Our records show that we have not yet received your Republican National Committee membership renewal for the critical 2008 presidential election year.

As the Treasurer of the RNC, I know our Party's success depends directly on grassroots leaders like you.

So I am surprised and concerned especially because I know how generously you supported President Bush and the RNC in the past. You helped to advance our vision for America and elect Republicans at all levels of government.

I know other things come up, and perhaps you've just been delayed in renewing your membership. If that's the case, I understand.

But we've not heard from you this year -- and I hope you haven't deserted our Party.

Call me crazy, but I don't think "Have you given up?" is ready to stand toe-to-toe with "Yes We Can" in the general election. To paraphrase Ronald Reagan, I didn't desert the Republican Party, ...

Monday, March 03, 2008

Krugman's Keys to a Landslide Victory

The phrase "Obama Derangement Syndrome" has entered public usage. It seems to have two strains. The first is adulation for Senator Obama beyond what can be linked to his accomplishments in public office. The second is the more usual strain, irrational dislike, which has to date infected a number of Democrats, but none more publicly than Paul Krugman. He continues his quest to be the poster boy for ODS in his New York Times column today, "Deliverance or Diversion." Stay with this excerpt until the punchline:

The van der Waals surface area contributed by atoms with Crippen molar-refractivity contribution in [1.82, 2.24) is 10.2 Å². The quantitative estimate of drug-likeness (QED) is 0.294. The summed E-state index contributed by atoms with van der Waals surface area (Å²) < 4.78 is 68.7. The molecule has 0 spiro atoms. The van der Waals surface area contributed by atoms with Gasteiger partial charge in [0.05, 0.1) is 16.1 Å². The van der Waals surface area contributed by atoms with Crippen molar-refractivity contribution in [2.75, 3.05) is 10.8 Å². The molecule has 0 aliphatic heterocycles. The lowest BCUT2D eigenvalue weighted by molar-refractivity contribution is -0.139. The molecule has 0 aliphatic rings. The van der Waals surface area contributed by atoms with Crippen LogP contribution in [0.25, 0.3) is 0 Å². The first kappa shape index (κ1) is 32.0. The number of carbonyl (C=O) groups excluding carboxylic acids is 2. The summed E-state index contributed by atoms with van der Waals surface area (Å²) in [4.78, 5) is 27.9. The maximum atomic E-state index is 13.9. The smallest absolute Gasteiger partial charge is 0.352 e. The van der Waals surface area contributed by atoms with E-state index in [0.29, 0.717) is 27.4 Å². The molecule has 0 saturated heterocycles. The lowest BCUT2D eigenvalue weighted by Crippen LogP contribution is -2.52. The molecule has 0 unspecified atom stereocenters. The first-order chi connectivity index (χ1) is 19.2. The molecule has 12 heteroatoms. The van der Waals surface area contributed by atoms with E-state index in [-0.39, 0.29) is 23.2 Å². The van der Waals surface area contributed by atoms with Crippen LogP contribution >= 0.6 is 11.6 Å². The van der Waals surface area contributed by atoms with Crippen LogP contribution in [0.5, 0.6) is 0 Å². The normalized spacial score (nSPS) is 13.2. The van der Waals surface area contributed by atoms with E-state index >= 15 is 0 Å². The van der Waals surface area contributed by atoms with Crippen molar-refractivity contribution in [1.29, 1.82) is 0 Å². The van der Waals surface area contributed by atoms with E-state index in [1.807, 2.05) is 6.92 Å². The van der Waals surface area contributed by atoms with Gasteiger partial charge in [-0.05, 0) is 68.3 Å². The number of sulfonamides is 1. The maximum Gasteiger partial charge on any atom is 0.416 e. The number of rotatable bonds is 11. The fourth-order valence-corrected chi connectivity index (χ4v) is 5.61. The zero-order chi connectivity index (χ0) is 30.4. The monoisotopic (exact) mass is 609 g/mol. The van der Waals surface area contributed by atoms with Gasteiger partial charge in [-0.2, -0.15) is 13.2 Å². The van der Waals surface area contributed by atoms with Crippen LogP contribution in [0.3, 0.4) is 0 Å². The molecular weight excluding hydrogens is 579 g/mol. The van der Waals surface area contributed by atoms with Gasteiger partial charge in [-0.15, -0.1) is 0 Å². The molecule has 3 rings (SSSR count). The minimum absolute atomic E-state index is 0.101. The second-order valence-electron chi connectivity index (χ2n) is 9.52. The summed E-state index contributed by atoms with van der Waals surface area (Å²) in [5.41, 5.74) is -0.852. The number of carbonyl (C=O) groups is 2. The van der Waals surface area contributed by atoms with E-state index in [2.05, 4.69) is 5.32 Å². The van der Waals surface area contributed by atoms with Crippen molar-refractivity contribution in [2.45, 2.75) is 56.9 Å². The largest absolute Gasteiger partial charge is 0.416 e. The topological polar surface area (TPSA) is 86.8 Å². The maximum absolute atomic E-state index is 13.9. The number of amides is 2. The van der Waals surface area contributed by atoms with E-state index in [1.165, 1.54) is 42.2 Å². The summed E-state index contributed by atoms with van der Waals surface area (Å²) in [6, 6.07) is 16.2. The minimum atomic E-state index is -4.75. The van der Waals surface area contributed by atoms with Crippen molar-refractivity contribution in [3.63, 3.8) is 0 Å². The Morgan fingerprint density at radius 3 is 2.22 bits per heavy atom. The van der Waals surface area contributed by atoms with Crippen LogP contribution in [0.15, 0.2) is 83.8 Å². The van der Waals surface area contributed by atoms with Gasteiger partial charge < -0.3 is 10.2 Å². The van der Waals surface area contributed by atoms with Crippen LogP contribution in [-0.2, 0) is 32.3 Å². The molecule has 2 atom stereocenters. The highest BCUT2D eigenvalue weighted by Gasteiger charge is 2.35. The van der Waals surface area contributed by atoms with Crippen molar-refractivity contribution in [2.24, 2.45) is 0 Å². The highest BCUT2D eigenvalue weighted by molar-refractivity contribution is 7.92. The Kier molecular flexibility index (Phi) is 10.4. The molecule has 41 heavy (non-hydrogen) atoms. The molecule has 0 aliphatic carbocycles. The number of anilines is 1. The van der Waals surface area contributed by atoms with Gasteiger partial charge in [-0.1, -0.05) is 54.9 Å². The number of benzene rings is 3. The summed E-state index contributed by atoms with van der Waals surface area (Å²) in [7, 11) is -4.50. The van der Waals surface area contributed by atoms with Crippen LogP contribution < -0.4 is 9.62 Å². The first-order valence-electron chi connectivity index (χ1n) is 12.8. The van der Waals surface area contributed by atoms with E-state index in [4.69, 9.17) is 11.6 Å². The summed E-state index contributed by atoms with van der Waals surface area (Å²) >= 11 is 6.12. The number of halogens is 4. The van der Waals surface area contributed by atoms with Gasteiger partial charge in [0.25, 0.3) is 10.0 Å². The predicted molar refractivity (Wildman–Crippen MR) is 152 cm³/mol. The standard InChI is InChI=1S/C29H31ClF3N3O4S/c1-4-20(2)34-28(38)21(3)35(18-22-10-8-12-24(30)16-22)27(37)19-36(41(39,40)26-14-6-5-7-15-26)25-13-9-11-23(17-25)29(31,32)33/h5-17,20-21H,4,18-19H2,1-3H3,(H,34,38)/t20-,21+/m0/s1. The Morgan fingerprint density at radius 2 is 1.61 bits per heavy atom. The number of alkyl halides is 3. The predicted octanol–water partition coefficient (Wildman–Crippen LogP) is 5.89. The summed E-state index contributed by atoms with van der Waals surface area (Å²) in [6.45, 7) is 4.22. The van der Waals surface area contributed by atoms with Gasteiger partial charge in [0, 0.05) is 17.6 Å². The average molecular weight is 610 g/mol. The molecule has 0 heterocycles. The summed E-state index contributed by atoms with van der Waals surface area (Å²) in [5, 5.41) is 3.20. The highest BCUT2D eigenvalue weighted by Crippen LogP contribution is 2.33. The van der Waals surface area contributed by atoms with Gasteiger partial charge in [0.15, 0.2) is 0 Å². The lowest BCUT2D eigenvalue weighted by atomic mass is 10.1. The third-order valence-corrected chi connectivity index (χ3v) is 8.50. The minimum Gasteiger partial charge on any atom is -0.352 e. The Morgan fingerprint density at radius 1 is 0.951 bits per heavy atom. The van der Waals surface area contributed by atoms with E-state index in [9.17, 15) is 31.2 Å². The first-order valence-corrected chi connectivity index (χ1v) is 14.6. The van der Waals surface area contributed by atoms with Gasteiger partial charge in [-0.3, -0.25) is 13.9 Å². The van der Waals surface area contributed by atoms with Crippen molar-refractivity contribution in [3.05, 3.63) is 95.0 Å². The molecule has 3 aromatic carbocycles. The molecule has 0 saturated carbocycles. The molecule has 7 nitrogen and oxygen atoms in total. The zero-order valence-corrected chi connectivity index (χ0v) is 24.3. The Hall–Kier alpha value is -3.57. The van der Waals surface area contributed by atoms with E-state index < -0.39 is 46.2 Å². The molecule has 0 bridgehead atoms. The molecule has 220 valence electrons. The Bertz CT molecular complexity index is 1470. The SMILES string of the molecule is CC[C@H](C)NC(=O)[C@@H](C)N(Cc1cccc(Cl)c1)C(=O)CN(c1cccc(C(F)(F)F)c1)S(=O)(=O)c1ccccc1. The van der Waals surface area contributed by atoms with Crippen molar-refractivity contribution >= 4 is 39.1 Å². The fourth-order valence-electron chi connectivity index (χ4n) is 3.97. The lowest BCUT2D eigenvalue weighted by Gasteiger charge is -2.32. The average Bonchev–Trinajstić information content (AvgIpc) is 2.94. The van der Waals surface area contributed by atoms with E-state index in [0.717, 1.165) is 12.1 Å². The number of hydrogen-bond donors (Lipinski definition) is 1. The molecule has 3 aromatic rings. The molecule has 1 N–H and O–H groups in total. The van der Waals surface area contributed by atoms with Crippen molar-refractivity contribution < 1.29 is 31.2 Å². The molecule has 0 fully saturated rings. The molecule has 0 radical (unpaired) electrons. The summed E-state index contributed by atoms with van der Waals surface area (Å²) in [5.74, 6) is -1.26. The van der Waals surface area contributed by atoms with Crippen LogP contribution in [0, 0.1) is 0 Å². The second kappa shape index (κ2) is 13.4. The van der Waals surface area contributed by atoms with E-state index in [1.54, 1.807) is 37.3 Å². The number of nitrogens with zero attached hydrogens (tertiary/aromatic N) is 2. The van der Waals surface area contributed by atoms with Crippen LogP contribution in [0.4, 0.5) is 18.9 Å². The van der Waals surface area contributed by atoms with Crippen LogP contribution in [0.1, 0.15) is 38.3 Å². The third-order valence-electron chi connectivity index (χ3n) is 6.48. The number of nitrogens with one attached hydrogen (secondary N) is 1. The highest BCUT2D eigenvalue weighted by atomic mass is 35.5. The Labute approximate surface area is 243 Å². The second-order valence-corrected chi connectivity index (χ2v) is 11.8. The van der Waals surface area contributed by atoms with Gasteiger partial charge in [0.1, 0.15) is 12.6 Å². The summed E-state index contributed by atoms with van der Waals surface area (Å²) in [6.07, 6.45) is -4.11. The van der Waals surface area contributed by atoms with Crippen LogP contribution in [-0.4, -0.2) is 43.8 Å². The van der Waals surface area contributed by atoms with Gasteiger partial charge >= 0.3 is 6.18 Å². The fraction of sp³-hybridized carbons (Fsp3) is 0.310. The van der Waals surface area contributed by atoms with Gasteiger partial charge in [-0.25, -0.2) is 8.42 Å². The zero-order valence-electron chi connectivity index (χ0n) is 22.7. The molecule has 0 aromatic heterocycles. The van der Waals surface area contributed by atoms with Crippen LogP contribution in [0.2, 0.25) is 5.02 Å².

But Mr. Obama, instead of emphasizing the harm done by the other party’s rule, likes to blame both sides for our sorry political state. And in his speeches he promises not a rejection of Republicanism but an era of postpartisan unity.

That — along with his adoption of conservative talking points on the crucial issue of health care — is why Mr. Obama’s rise has caused such division among progressive activists, the very people one might have expected to be unified and energized by the prospect of finally ending the long era of Republican political dominance.